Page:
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    What happened to Miriam? – Va’era

    miriamIn the genealogies preserved in Exodus chapter 6, verse 20 tells us that Amram and Yocheved had two sons, Aaron and Moses. We know from elsewhere in the Torah that they also had a daughter whose name was Miriam.

    In a whole series of important events, including the rejoicing at the crossing of the Red Sea, Miriam plays a highly important part, so why does the list in Chapter 6 leave her out? The Greek version, the Septuagint, inserts her name. But is there a reason why the Torah as we have it omits her?

    It can’t be because of the fact that she was female, because there were other famous females in Biblical history whom nobody wants to brush aside.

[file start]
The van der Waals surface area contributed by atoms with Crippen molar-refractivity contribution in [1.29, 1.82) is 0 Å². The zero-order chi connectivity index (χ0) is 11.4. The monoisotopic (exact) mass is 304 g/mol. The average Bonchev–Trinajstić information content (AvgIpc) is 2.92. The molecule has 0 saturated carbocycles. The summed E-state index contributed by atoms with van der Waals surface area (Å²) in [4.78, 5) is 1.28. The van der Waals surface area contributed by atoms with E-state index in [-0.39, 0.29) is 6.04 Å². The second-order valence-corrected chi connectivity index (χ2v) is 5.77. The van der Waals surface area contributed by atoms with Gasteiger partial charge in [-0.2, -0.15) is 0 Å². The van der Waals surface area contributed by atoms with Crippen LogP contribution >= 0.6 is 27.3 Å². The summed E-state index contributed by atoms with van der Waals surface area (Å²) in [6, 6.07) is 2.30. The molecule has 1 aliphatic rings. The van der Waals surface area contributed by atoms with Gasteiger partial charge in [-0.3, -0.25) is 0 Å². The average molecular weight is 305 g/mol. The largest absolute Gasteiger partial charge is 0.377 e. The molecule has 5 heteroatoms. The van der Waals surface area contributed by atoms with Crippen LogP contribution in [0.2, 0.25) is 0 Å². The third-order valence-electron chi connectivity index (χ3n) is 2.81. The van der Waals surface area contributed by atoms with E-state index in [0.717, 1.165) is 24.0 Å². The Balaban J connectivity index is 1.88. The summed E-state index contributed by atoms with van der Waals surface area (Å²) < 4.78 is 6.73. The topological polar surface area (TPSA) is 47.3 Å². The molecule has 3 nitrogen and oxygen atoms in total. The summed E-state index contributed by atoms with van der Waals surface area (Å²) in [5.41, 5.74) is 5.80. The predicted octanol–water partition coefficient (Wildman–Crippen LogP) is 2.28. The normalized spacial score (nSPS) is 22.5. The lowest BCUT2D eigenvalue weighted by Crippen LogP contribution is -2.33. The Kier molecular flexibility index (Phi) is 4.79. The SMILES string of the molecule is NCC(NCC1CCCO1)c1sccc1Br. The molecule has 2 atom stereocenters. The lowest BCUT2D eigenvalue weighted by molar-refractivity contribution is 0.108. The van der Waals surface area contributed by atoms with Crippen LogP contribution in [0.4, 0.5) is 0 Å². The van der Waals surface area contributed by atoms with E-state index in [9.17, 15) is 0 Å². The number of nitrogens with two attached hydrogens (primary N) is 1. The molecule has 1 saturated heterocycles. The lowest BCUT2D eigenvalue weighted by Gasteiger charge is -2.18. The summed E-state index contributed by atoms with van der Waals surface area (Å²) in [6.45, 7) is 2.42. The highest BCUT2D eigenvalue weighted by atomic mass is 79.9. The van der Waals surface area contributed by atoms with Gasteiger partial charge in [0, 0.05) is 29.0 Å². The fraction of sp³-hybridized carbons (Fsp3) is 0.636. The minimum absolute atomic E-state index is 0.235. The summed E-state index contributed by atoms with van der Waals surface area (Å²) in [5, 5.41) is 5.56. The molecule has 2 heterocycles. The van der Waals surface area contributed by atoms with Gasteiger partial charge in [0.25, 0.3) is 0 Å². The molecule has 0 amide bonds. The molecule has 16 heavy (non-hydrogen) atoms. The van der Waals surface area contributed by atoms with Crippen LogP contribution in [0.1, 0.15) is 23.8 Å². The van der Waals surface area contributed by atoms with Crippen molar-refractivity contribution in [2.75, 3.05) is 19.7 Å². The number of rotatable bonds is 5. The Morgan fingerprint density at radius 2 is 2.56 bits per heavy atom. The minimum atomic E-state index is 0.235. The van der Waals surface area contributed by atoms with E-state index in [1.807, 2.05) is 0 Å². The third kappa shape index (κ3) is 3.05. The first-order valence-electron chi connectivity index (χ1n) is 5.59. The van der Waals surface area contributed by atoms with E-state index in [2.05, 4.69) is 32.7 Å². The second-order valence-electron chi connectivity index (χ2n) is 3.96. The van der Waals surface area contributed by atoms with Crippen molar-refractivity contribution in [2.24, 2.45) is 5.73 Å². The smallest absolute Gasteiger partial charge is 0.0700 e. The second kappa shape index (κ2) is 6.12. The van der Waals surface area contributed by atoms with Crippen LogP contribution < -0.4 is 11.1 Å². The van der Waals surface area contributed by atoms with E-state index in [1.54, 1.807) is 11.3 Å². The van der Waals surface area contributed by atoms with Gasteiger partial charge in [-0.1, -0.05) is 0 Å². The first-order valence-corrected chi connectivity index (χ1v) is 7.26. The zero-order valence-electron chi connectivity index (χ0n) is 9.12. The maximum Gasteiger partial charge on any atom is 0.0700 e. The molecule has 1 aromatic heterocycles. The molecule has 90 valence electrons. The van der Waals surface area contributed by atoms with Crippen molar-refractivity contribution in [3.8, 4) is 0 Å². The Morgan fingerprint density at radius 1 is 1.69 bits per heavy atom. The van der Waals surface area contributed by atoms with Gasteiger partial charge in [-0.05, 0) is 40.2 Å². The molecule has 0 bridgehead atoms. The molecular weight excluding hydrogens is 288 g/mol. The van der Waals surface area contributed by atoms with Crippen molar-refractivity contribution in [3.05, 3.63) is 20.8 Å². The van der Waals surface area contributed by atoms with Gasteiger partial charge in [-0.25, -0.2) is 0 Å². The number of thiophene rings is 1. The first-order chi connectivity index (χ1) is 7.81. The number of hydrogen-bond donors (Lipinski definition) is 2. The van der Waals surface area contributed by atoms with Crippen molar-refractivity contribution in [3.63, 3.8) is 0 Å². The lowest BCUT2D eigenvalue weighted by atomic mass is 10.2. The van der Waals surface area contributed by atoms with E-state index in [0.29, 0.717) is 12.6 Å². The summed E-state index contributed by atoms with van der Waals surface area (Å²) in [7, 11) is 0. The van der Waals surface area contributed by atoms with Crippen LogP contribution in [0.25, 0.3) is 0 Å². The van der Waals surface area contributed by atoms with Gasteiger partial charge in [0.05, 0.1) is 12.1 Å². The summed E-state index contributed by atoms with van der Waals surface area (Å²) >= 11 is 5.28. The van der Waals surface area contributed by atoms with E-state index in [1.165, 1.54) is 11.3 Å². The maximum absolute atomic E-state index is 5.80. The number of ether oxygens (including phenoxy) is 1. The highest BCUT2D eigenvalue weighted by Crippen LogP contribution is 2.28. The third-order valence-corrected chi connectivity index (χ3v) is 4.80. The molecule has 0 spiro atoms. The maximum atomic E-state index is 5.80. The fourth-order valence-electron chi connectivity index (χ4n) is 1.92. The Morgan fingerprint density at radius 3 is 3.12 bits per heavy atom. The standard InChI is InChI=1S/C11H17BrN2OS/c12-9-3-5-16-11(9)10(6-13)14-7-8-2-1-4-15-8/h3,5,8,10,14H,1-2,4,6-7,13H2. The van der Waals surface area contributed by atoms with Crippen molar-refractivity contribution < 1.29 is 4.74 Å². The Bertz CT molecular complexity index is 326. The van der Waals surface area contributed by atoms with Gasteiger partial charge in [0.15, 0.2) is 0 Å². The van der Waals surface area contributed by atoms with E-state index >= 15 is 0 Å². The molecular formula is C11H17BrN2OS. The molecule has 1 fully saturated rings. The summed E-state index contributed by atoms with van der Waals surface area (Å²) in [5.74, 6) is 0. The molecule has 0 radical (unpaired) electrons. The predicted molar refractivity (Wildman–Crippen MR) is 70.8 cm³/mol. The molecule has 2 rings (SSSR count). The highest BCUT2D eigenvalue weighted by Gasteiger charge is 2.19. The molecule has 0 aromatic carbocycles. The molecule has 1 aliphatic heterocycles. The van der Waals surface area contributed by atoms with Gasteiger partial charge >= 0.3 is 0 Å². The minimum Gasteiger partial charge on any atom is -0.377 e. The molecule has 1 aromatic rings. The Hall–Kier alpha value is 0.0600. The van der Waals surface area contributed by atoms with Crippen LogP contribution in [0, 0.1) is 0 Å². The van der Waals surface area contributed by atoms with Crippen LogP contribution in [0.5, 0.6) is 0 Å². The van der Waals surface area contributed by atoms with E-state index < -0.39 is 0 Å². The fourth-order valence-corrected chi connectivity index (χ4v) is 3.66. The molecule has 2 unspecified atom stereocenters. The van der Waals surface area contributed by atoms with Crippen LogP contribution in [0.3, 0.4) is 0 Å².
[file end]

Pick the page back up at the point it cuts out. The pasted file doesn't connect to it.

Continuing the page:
It may be a sort of punishment, since in Numbers Chapter 12 she takes the lead in criticising Moses. In that chapter Aaron was her co-conspirator, but it was Miriam who got punished – according to Rashi and Ibn Ezra, because she was the instigator of the anti-Moses movement.

    That chapter makes it clear that Miriam and Aaron resented Moses’s pre-eminence, and it may be that the Torah wanted to reinforce Moses and prevent any revolt against him, so that Miriam’s place in history was minimised.

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